For attendee Christine El Cheikh, senior editor, Alsumaria News-Alsumaria Iraqi Satellite Channel, a key lesson from the seminar was to begin coverage of the Levantine Basin development, "starting now."

"It (the seminar) added real value to my knowledge in oil and gas sector; including regional overview, challenges, environmental concerns as well as trading, prices and general market trends, and how to turn them into stories accessible to the general public, considering credible sources, different fact-checking techniques and transparency assessment," said El Cheikh.

She added, "I believe the training succeeded in achieving its objectives, since all attendees are convinced now that they should not wait years before actually making a change. Being familiar with the Lebanese political context, the people are expecting more corruption but, as journalists, our job is to change this ideology, starting now."

Presenter Kris Van Orsdel, a government affairs specialist, noted that a lack of transparency and a lack of honesty damaged much of the Gulf of Mexico for years to come after the Deepwater Horizon disaster, adding, "You have the opportunity here as journalists to ask the questions so that these things are put in place and disasters don't happen here."

Final presenter for the seminar, Ben Van Heuvlen,, used Norway as a top example of an oil economy that has set aside a large social fund from their oil boom -- something that will be interesting to see whether that happens in Lebanon or not; also and including improved urban services, community investment; and not a large government sector employment program.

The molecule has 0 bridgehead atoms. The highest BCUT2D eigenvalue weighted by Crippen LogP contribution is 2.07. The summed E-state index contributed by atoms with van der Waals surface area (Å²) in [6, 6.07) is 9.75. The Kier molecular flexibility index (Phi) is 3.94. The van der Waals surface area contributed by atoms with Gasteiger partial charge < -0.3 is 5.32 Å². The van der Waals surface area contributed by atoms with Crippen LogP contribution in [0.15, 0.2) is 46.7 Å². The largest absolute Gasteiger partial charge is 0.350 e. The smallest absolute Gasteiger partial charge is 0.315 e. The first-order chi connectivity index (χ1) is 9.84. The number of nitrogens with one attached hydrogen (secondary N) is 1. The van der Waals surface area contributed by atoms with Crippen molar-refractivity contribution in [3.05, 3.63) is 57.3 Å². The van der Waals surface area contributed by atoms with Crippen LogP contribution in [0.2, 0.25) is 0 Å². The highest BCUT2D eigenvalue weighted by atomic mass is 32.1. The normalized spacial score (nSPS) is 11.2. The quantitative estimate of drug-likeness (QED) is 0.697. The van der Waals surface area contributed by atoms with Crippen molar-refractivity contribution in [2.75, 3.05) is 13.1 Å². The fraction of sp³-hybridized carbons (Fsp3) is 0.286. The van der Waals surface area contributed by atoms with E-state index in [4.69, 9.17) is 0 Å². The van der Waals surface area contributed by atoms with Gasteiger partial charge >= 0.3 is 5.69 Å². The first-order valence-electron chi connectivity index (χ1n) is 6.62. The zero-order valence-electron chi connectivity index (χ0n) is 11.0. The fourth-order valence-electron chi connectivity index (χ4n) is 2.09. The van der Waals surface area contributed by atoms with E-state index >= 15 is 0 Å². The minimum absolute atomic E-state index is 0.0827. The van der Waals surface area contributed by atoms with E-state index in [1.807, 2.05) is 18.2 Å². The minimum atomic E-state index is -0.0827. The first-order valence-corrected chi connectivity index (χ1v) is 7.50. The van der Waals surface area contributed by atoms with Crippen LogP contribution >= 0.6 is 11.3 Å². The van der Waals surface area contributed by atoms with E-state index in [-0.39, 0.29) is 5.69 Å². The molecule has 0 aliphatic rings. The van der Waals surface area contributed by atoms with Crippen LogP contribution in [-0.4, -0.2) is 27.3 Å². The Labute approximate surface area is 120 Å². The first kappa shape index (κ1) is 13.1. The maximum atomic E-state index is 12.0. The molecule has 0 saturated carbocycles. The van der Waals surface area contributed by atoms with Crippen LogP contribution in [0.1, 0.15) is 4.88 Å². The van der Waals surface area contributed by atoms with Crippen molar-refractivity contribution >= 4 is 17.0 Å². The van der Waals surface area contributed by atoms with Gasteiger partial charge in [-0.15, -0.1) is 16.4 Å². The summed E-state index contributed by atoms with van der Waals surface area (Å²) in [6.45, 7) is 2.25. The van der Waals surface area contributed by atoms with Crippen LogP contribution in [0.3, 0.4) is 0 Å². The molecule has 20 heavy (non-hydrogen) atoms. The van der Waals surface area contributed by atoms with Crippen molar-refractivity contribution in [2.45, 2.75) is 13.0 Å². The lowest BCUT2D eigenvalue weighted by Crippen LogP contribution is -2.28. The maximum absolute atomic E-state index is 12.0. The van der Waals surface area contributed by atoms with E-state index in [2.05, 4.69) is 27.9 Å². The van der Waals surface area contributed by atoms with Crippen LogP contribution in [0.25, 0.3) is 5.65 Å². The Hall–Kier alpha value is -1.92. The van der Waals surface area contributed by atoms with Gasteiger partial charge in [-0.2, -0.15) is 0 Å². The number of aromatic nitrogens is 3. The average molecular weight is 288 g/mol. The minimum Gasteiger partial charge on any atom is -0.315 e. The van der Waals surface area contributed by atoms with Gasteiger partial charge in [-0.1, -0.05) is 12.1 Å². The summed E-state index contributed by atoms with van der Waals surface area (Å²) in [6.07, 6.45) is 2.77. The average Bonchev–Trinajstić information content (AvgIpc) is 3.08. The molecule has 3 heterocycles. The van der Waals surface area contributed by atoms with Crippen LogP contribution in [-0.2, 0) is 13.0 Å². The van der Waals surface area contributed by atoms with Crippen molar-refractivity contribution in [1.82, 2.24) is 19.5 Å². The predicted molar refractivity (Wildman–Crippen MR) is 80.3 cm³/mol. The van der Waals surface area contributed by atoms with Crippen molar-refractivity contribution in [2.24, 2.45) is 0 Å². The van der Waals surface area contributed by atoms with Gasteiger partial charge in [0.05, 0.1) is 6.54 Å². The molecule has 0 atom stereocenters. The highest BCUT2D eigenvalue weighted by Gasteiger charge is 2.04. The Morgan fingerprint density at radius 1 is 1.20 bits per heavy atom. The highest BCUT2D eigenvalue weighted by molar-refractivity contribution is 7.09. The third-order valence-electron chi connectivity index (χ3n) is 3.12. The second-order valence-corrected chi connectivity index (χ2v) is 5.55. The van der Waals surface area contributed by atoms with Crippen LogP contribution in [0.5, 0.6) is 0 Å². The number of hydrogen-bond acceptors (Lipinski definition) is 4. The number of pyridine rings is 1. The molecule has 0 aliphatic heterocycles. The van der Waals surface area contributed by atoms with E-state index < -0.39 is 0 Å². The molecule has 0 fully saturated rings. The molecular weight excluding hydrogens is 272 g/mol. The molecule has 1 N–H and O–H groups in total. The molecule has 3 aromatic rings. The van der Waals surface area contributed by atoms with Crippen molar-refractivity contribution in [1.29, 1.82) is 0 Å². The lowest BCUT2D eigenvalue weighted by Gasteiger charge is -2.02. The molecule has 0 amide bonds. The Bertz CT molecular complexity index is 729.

The possibility is there, with solid media coverage leading to an informed citizenry who will push for a better society from the development of the Levantine Basin and resulting potential profit.

For more information:

T.K. Malory was a business editor for UPI until 2008. He is the MENA correspondent for, an English language business newswire. His most recent project is Faces of the Economy: Lebanon ( ) Contact:

(United Press International's "Outside View" commentaries are written by outside contributors who specialize in a variety of important issues. The views expressed do not necessarily reflect those of United Press International. In the interests of creating an open forum, original submissions are invited.)